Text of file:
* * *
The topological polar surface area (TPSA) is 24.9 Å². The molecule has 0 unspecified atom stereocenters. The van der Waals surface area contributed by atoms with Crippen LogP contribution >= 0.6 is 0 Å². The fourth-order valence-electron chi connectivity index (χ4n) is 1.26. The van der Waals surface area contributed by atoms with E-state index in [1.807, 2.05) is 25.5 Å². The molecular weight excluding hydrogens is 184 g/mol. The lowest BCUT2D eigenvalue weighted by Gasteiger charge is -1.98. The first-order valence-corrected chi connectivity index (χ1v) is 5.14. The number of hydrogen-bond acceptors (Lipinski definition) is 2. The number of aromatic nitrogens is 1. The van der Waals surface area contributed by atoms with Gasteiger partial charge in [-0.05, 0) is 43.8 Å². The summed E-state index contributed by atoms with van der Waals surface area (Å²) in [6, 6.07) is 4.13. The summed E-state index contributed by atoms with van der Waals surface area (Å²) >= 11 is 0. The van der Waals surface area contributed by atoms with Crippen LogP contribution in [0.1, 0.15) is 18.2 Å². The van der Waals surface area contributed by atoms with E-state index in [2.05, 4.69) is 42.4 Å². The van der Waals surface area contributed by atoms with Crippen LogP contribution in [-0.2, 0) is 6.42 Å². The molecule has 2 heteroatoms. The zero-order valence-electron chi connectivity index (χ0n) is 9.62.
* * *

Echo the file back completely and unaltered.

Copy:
The topological polar surface area (TPSA) is 24.9 Å². The molecule has 0 unspecified atom stereocenters. The van der Waals surface area contributed by atoms with Crippen LogP contribution >= 0.6 is 0 Å². The fourth-order valence-electron chi connectivity index (χ4n) is 1.26. The van der Waals surface area contributed by atoms with E-state index in [1.807, 2.05) is 25.5 Å². The molecular weight excluding hydrogens is 184 g/mol. The lowest BCUT2D eigenvalue weighted by Gasteiger charge is -1.98. The first-order valence-corrected chi connectivity index (χ1v) is 5.14. The number of hydrogen-bond acceptors (Lipinski definition) is 2. The number of aromatic nitrogens is 1. The van der Waals surface area contributed by atoms with Gasteiger partial charge in [-0.05, 0) is 43.8 Å². The summed E-state index contributed by atoms with van der Waals surface area (Å²) in [6, 6.07) is 4.13. The summed E-state index contributed by atoms with van der Waals surface area (Å²) >= 11 is 0. The van der Waals surface area contributed by atoms with Crippen LogP contribution in [0.1, 0.15) is 18.2 Å². The van der Waals surface area contributed by atoms with E-state index in [2.05, 4.69) is 42.4 Å². The van der Waals surface area contributed by atoms with Crippen LogP contribution in [-0.2, 0) is 6.42 Å². The molecule has 2 heteroatoms. The zero-order valence-electron chi connectivity index (χ0n) is 9.62.